From the ancient resonances of drums, bells, and flutes, to the exotic tones of gongs and gamelans, Music from the Hearts of Space represents the digital sounds of the new ambient frontier. As it moves into its third decade, the program continues to chronicle the best of the contemplative sound experience, with spacemusic from near and far out.
Hearts of Space grew out of producer Stephen Hill's fascination with space-creating, contemplative music. Beginning in the early 1970s, Hill hosted a weekly late-night radio program in the San Francisco Bay area. What began purely as a labor of love eventually became the most popular contemporary music program on public radio. Over the intervening quarter century, Hearts of Space evolved into a multifaceted production and broadcast company encompassing radio, record production, and now internet streaming.
In January 1983 after ten years evolution as a local program, Hearts of Space began national syndication to 35 non-commercial public radio stations via the NPR satellite system. Hosted by Hill and original co-producer Anna Turner, within three years the program signed its 200th station and became the most successful new music program in public radio history, as well as the most widely syndicated program of instrumental "spacemusic", a true tastemaker in the genre.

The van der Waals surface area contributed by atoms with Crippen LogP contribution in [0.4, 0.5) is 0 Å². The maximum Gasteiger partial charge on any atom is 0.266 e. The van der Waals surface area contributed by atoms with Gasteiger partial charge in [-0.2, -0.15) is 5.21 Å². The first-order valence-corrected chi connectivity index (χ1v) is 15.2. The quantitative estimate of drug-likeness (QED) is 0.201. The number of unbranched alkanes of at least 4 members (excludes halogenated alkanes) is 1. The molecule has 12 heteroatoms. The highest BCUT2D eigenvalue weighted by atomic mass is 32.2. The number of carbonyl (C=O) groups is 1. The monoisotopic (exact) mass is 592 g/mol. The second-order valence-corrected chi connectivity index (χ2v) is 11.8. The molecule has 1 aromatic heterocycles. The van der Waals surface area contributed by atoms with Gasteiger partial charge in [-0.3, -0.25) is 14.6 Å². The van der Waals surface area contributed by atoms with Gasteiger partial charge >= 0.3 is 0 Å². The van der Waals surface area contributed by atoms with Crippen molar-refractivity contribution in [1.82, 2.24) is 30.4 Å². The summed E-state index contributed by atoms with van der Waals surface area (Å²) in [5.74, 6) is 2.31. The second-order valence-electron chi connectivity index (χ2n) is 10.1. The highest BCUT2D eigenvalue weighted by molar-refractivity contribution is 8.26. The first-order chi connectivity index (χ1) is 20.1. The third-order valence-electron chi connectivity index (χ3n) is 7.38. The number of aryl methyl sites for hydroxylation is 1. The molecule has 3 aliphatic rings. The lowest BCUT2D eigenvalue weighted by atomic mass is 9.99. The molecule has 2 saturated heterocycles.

Quality crafting is the keystone of the HOS experience. Each one hour show is an uninterrupted musical journey, designed to create an relaxed but concentrated ambience for moving sound experiences. Slow-paced, space-creating music from many cultures, ancient bell meditations, classical adagios, creative space jazz, and the latest electronic and acoustic ambient music are woven into a seamless sequence unified by sound, emotion, and spatial imagery.
Our live stream webcast is authorized by our agreement to abide by the terms of the license issued by the Recording Industry Association of America. Among the limitations set out in the federal law that created the compulsory license to distribute sound recordings over the internet, we agreed that the webcast would not be distributed on a subscription basis; that it cannot be interactive or "on-demand'; and that we not publish or distribute a program schedule or list of the titles of the specific sound recordings that will be transmitted in advance.